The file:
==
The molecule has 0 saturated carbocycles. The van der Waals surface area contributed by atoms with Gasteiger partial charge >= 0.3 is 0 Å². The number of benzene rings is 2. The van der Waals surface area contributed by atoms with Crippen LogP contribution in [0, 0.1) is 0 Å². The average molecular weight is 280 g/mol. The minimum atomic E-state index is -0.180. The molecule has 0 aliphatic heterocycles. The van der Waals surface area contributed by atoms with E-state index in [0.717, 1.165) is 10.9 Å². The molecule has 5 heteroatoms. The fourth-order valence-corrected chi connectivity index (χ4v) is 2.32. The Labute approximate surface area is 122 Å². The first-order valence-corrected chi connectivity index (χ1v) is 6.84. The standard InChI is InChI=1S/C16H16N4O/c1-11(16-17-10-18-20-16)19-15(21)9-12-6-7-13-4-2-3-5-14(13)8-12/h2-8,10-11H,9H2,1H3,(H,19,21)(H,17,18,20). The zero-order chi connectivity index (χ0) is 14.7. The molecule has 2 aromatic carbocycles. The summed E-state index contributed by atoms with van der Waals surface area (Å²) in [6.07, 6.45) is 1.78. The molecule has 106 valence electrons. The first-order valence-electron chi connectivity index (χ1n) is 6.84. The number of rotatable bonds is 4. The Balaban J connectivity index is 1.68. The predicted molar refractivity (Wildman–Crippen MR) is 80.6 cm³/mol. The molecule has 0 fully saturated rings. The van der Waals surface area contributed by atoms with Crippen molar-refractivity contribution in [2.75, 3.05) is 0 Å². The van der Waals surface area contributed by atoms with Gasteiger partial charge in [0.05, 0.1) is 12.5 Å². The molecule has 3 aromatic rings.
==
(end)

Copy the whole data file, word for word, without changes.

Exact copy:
The molecule has 0 saturated carbocycles. The van der Waals surface area contributed by atoms with Gasteiger partial charge >= 0.3 is 0 Å². The number of benzene rings is 2. The van der Waals surface area contributed by atoms with Crippen LogP contribution in [0, 0.1) is 0 Å². The average molecular weight is 280 g/mol. The minimum atomic E-state index is -0.180. The molecule has 0 aliphatic heterocycles. The van der Waals surface area contributed by atoms with E-state index in [0.717, 1.165) is 10.9 Å². The molecule has 5 heteroatoms. The fourth-order valence-corrected chi connectivity index (χ4v) is 2.32. The Labute approximate surface area is 122 Å². The first-order valence-corrected chi connectivity index (χ1v) is 6.84. The standard InChI is InChI=1S/C16H16N4O/c1-11(16-17-10-18-20-16)19-15(21)9-12-6-7-13-4-2-3-5-14(13)8-12/h2-8,10-11H,9H2,1H3,(H,19,21)(H,17,18,20). The zero-order chi connectivity index (χ0) is 14.7. The molecule has 2 aromatic carbocycles. The summed E-state index contributed by atoms with van der Waals surface area (Å²) in [6.07, 6.45) is 1.78. The molecule has 106 valence electrons. The first-order valence-electron chi connectivity index (χ1n) is 6.84. The number of rotatable bonds is 4. The Balaban J connectivity index is 1.68. The predicted molar refractivity (Wildman–Crippen MR) is 80.6 cm³/mol. The molecule has 0 fully saturated rings. The van der Waals surface area contributed by atoms with Crippen molar-refractivity contribution in [2.75, 3.05) is 0 Å². The van der Waals surface area contributed by atoms with Gasteiger partial charge in [0.05, 0.1) is 12.5 Å². The molecule has 3 aromatic rings.